2301 Ohio Dr, Ste 214, Plano, TX 75093
Myofascial Release: A very effective hands-on technique that provides sustained pressure into myofascial restrictions to eliminate pain and restore motion.
Fascia: Dense covering, interpenetrating every muscle, bone, nerve, artery and vein as well as all of our internal organs including the heart, lungs, brain and spinal cord. The most interesting aspect of the fascial system is that it is not just a system of separate coverings. It is actually one structure that exists from head to foot without interruption. In this way you can begin to see that each part of the entire body is connected to every other part by the fascia, like the yarn in a sweater.
In the normal healthy state, the fascia is relaxed and wavy in configuration. It has the ability to stretch and move without restriction. When we experience physical trauma, scarring, or inflammation, however, the fascia loses its pliability. It becomes tight, restricted and a source of tension to the rest of the body. Trauma, such as a fall, whiplash, surgery or just habitual poor posture over time and repetitive stress injuries has a cumulative effects. The changes they cause in the fascial system influence comfort and the functioning of our body. The fascia can exert excessive pressure producing pain or restriction of motion. They affect our flexibility and stability, and are a determining factor in our ability to withstand stress and strain.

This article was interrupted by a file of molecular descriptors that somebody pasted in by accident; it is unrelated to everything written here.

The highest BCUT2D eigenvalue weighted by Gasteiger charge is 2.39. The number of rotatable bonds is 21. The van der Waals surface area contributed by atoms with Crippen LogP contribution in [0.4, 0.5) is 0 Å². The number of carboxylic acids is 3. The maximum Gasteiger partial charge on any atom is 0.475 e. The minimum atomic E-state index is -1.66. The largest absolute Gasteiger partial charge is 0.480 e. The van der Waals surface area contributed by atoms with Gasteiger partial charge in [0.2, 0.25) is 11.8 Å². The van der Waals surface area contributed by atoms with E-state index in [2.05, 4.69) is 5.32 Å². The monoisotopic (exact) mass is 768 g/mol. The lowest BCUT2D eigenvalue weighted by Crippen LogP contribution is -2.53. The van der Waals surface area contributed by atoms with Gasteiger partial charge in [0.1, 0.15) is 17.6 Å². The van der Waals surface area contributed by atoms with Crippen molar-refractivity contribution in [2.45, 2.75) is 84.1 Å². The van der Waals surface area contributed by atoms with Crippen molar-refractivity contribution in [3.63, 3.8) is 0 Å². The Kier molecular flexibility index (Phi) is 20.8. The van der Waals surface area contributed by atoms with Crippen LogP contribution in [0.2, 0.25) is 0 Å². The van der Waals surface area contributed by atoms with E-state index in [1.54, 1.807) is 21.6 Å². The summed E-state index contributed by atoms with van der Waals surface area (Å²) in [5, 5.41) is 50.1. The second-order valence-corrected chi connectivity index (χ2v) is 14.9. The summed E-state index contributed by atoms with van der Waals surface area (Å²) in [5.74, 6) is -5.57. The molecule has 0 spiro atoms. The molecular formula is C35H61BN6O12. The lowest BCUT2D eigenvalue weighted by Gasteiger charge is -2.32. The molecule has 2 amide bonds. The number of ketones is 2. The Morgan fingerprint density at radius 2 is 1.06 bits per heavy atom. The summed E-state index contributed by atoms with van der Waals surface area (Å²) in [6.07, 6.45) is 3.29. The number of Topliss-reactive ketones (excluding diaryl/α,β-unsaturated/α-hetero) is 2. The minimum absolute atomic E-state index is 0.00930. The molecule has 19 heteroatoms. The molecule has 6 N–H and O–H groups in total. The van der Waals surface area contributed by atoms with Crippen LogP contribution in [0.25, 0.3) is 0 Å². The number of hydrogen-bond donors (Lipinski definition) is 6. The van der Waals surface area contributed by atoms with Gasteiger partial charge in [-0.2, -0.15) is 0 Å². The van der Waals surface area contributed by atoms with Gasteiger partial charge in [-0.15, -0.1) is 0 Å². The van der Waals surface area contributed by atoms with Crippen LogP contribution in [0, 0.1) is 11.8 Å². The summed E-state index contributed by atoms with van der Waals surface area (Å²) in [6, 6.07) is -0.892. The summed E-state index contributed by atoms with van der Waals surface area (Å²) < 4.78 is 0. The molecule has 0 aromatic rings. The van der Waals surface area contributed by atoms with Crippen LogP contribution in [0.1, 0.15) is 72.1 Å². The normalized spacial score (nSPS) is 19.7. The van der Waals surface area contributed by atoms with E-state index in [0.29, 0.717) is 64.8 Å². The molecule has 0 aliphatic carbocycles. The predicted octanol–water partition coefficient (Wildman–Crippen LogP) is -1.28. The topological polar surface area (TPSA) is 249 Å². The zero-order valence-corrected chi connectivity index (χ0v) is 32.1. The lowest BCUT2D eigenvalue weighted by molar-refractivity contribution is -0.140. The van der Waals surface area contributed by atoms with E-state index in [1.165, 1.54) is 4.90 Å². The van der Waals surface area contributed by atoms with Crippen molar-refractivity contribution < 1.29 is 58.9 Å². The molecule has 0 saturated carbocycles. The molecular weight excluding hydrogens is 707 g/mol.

***Since many of the standard tests such as x-rays, myelograms, CAT scans, electromyography, etc, do not show the fascial restrictions, it is thought that an extremely high percentage of people suffering with pain and/or lack of motion may be having fascial problems, but most go undiagnosed.
Neuromuscular Therapy (NMT): distinguished from other types of massage in that a quasi-static pressure is applied to the skin with the aim of stimulating specific areas of skeletal muscle. Often these areas of muscle are myofascial trigger points
Trigger Point (Myofascial Trigger Point): A small hypersensitive site that, when stimulated, consistently produces a reflex mechanism that gives rise to referred pain or other manifestations. The response is specific, in a constant reference zone, and consistent from person to person.